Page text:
ISLAMABAD, Pakistan (CNN) -- Pakistan reacted sternly Monday to comments by Afghan President Hamid Karzai, who said Afghani troops could enter Pakistan to confront Islamic militants.
Hamid Karzai says his troops have the right to cross into Pakistan to pursue militants.
The foreign office summoned the Afghanistan ambassador and lodged a "strong protest," a spokesman said. Pakistan also vowed to defend its territorial sovereignty and hoped Karzai's comments were "not the re-initiation of the blame game by Afghanistan."
Spokesman Mohammad Sadiq said Afghan soldiers as well as coalition troops could take "whatever action they want" on the Afghan side of the border. The Pakistan military, he said, would handle matters on its side.
"Any statement that negated this basic principle and did not show respect for the territorial sovereignty would not help in the war on terrorism and could be counterproductive," Sadiq said in a statement. "Pakistan shall defend its territorial sovereignty."
Karzai warned Sunday that his troops could cross the border into Pakistan to pursue militants who had been launching attacks inside his country.
"Afghanistan has the right of self-defense when they [the militants] cross territories," Karzai told reporters. "It exactly gives us the right to go back and do the same."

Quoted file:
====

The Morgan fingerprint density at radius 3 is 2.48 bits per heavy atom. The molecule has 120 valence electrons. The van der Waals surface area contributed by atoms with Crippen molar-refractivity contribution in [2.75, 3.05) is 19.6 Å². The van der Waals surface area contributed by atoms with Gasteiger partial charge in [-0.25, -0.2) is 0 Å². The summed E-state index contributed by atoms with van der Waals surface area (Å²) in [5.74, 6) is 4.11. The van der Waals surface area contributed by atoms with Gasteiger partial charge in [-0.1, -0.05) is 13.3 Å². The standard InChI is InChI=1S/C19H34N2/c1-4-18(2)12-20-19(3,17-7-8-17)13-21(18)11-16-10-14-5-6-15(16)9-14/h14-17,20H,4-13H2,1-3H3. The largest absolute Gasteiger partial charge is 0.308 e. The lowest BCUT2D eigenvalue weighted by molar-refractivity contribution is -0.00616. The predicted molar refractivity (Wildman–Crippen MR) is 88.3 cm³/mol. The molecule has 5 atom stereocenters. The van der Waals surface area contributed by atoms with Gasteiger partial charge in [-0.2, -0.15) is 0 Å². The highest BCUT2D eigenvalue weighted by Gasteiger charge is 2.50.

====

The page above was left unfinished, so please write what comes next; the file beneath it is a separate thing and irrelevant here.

Both Pakistan and Afghanistan are key U.S. allies in the fight against Islamic terrorism.
Each is battling Islamic militants who, security analysts say, operate from havens in Pakistan's lawless tribal regions near the country's 1,500-mile porous border with Afghanistan.
The militants are accused of launching deadly attacks targeting troops and civilians in both countries.
Until now, Karzai has pleaded with Pakistan and international forces to take on the militants.
Speaking to reporters at a news conference Sunday, Karzai said his administration's "patience was running thin." He said the cross-border attacks had destroyed homes and schools.
"This is a two-way road, and Afghans are good in two-way road journeys," he said. "We will complete the journey, we will get them and we will defeat them. And we will avenge all that they have done in Afghanistan for the past so many years."
The issue of cross-border raids came to the forefront last week after a U.S. military airstrike inside Pakistan killed 11 Pakistani troops.
A U.S. official with knowledge of the incident told CNN that Tuesday's airstrike targeted suspected militants who had fled into Pakistan after conducting an ambush on the Afghan side of the border.
The official said the mission was permitted under the rules of engagement, which allow "hot pursuit" across the border of suspected militants when locations are verified.
The top spokesman for the Pakistan army, Gen. Athar Abbas, told CNN that the airstrike occurred after U.S. forces were called in by Afghan troops who had engaged in a border clash with Taliban forces.
The Taliban forces fired on the Afghan troops as they tried to set up a checkpoint in a disputed area along the Afghan-Pakistan border, Abbas said.
The Afghan troops then called for help from the U.S.-led coalition forces, which carried out an airstrike on positions where Pakistani paramilitary forces were stationed, Abbas said.
-- CNN's Zein Basravi contributed to this story